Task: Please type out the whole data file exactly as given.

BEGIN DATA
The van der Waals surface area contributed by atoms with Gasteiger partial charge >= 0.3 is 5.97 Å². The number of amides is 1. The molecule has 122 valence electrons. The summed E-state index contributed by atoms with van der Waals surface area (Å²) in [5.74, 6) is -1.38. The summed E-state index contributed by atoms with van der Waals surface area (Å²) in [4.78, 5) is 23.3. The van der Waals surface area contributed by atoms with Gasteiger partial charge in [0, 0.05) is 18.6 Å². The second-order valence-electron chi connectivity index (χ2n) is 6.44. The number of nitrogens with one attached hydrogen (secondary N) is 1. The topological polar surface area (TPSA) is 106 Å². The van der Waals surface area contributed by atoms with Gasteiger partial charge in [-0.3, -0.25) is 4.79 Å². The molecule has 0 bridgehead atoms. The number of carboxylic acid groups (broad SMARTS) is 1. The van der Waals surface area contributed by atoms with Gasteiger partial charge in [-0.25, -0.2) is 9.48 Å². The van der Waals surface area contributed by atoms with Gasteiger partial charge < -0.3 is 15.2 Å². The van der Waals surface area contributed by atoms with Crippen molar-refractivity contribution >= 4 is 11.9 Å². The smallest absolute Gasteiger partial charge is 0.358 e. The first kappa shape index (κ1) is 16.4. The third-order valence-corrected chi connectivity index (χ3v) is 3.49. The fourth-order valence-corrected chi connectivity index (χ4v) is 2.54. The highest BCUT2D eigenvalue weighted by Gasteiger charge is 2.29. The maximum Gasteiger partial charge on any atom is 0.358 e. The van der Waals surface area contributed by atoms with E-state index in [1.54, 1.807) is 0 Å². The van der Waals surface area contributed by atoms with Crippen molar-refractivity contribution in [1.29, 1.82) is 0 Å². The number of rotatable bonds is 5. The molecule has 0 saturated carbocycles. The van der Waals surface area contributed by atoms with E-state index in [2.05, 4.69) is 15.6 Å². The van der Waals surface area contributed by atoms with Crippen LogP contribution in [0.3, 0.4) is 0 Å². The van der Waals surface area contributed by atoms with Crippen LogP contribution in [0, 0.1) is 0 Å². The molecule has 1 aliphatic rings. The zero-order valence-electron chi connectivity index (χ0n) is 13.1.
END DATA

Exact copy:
The van der Waals surface area contributed by atoms with Gasteiger partial charge >= 0.3 is 5.97 Å². The number of amides is 1. The molecule has 122 valence electrons. The summed E-state index contributed by atoms with van der Waals surface area (Å²) in [5.74, 6) is -1.38. The summed E-state index contributed by atoms with van der Waals surface area (Å²) in [4.78, 5) is 23.3. The van der Waals surface area contributed by atoms with Gasteiger partial charge in [0, 0.05) is 18.6 Å². The second-order valence-electron chi connectivity index (χ2n) is 6.44. The number of nitrogens with one attached hydrogen (secondary N) is 1. The topological polar surface area (TPSA) is 106 Å². The van der Waals surface area contributed by atoms with Gasteiger partial charge in [-0.3, -0.25) is 4.79 Å². The molecule has 0 bridgehead atoms. The number of carboxylic acid groups (broad SMARTS) is 1. The van der Waals surface area contributed by atoms with Gasteiger partial charge in [-0.25, -0.2) is 9.48 Å². The van der Waals surface area contributed by atoms with Gasteiger partial charge < -0.3 is 15.2 Å². The van der Waals surface area contributed by atoms with Crippen molar-refractivity contribution >= 4 is 11.9 Å². The smallest absolute Gasteiger partial charge is 0.358 e. The first kappa shape index (κ1) is 16.4. The third-order valence-corrected chi connectivity index (χ3v) is 3.49. The fourth-order valence-corrected chi connectivity index (χ4v) is 2.54. The highest BCUT2D eigenvalue weighted by Gasteiger charge is 2.29. The maximum Gasteiger partial charge on any atom is 0.358 e. The van der Waals surface area contributed by atoms with E-state index in [1.54, 1.807) is 0 Å². The van der Waals surface area contributed by atoms with Crippen molar-refractivity contribution in [1.29, 1.82) is 0 Å². The number of rotatable bonds is 5. The molecule has 0 saturated carbocycles. The van der Waals surface area contributed by atoms with E-state index in [2.05, 4.69) is 15.6 Å². The van der Waals surface area contributed by atoms with Crippen LogP contribution in [0.3, 0.4) is 0 Å². The van der Waals surface area contributed by atoms with Crippen LogP contribution in [0, 0.1) is 0 Å². The molecule has 1 aliphatic rings. The zero-order valence-electron chi connectivity index (χ0n) is 13.1.